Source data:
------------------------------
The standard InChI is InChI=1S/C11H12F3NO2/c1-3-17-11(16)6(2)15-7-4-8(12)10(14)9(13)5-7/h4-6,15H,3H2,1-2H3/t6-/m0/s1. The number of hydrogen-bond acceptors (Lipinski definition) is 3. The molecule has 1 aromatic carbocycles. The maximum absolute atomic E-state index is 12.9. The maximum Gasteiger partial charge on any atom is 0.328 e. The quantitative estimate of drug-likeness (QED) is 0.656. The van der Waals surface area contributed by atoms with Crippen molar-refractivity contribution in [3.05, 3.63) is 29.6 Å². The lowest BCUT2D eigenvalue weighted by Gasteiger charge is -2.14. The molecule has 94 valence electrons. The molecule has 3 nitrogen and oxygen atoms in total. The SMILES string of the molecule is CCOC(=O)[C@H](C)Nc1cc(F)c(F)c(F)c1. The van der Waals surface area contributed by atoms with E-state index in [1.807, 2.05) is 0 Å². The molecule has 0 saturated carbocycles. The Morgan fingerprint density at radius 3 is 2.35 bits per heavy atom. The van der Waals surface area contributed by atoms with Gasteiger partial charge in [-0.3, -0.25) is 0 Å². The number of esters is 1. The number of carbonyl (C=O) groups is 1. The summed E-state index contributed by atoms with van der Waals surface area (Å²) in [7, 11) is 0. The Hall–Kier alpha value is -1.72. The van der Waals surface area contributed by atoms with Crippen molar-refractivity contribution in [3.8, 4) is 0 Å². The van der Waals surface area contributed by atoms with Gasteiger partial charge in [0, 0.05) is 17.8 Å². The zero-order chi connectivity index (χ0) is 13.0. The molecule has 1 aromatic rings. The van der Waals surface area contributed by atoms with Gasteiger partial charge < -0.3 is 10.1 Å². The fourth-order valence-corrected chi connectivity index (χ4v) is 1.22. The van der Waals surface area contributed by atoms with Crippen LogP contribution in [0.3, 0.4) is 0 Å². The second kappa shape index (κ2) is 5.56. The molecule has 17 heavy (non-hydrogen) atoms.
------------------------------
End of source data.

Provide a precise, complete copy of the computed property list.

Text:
The standard InChI is InChI=1S/C11H12F3NO2/c1-3-17-11(16)6(2)15-7-4-8(12)10(14)9(13)5-7/h4-6,15H,3H2,1-2H3/t6-/m0/s1. The number of hydrogen-bond acceptors (Lipinski definition) is 3. The molecule has 1 aromatic carbocycles. The maximum absolute atomic E-state index is 12.9. The maximum Gasteiger partial charge on any atom is 0.328 e. The quantitative estimate of drug-likeness (QED) is 0.656. The van der Waals surface area contributed by atoms with Crippen molar-refractivity contribution in [3.05, 3.63) is 29.6 Å². The lowest BCUT2D eigenvalue weighted by Gasteiger charge is -2.14. The molecule has 94 valence electrons. The molecule has 3 nitrogen and oxygen atoms in total. The SMILES string of the molecule is CCOC(=O)[C@H](C)Nc1cc(F)c(F)c(F)c1. The van der Waals surface area contributed by atoms with E-state index in [1.807, 2.05) is 0 Å². The molecule has 0 saturated carbocycles. The Morgan fingerprint density at radius 3 is 2.35 bits per heavy atom. The van der Waals surface area contributed by atoms with Gasteiger partial charge in [-0.3, -0.25) is 0 Å². The number of esters is 1. The number of carbonyl (C=O) groups is 1. The summed E-state index contributed by atoms with van der Waals surface area (Å²) in [7, 11) is 0. The Hall–Kier alpha value is -1.72. The van der Waals surface area contributed by atoms with Crippen molar-refractivity contribution in [3.8, 4) is 0 Å². The van der Waals surface area contributed by atoms with Gasteiger partial charge in [0, 0.05) is 17.8 Å². The zero-order chi connectivity index (χ0) is 13.0. The molecule has 1 aromatic rings. The van der Waals surface area contributed by atoms with Gasteiger partial charge < -0.3 is 10.1 Å². The fourth-order valence-corrected chi connectivity index (χ4v) is 1.22. The van der Waals surface area contributed by atoms with Crippen LogP contribution in [0.3, 0.4) is 0 Å². The second kappa shape index (κ2) is 5.56. The molecule has 17 heavy (non-hydrogen) atoms.